–Paul David Tripp from Instruments in the Redeemer’s Hands, page 9.

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Theology Proper is the part of systematic theology which concern the person and attributes of God Himself.

Often times those who do not have a relationship with God thinks that studying who God is, is just an meaningless pursuit of speculations, with no implication to the real world.

However, Christians studies of theology proper does have implications to the real world: Christians should be compelled  to live more Godly lives!

Those who are teachers of Theology have the important responsibility (and privilege) of teaching the deep truth of God and also what it means to the listeners’ lives.

Here are some food for thought that might stimulate you to further mine the depths of God’s Word and Truth:

  1. Concerning the Trinity, I have previously written on how the Son’s economic subordination to the Father has practical implication in the gender-role debate, specially how it is possible to be equal in nature and have different roles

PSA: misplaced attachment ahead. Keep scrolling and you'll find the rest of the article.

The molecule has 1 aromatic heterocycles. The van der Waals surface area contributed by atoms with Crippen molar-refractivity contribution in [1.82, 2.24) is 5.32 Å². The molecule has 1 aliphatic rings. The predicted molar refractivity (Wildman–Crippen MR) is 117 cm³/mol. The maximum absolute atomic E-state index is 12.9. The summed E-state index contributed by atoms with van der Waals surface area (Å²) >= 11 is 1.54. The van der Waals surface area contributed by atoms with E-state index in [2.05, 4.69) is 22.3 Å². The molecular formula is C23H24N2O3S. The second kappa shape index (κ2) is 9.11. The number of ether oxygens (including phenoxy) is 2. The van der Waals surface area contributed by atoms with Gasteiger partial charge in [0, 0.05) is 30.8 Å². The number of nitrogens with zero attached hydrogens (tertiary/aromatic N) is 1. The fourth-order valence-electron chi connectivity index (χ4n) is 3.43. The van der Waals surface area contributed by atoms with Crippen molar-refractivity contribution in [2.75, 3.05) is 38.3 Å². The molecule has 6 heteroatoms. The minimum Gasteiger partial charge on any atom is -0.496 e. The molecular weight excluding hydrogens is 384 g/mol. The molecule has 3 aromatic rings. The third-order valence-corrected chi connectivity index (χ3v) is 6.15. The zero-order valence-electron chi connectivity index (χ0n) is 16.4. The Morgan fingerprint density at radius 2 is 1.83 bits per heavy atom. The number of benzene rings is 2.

2. God’s omniscience is what Solomon appeals to in Proverbs 5:21, in the section which instructs his son not to commit adultery.
  3. Since God is Holy, Christians are to be Holy as well (1 Peter 1: 16).
  4. 1st John 4:16 teaches that God is Love, and it is on the basis of the love of God that Christians will be perfected for the Day of Judgment (1st John 4:17).
  5. Knowing that God is perfect, Jesus tells the disciples to aim for the goal of being perfect as the Father is perfect (Matthew 5:48).
  6. God’s attribute includes mercy (Exodus 34:6), and Jesus taught in the parable of the unmerciful servant that Christians’ experience of mercy should lead them to show forgiving mercy to others (Matthew 18:21-35).

What are some more you can think of???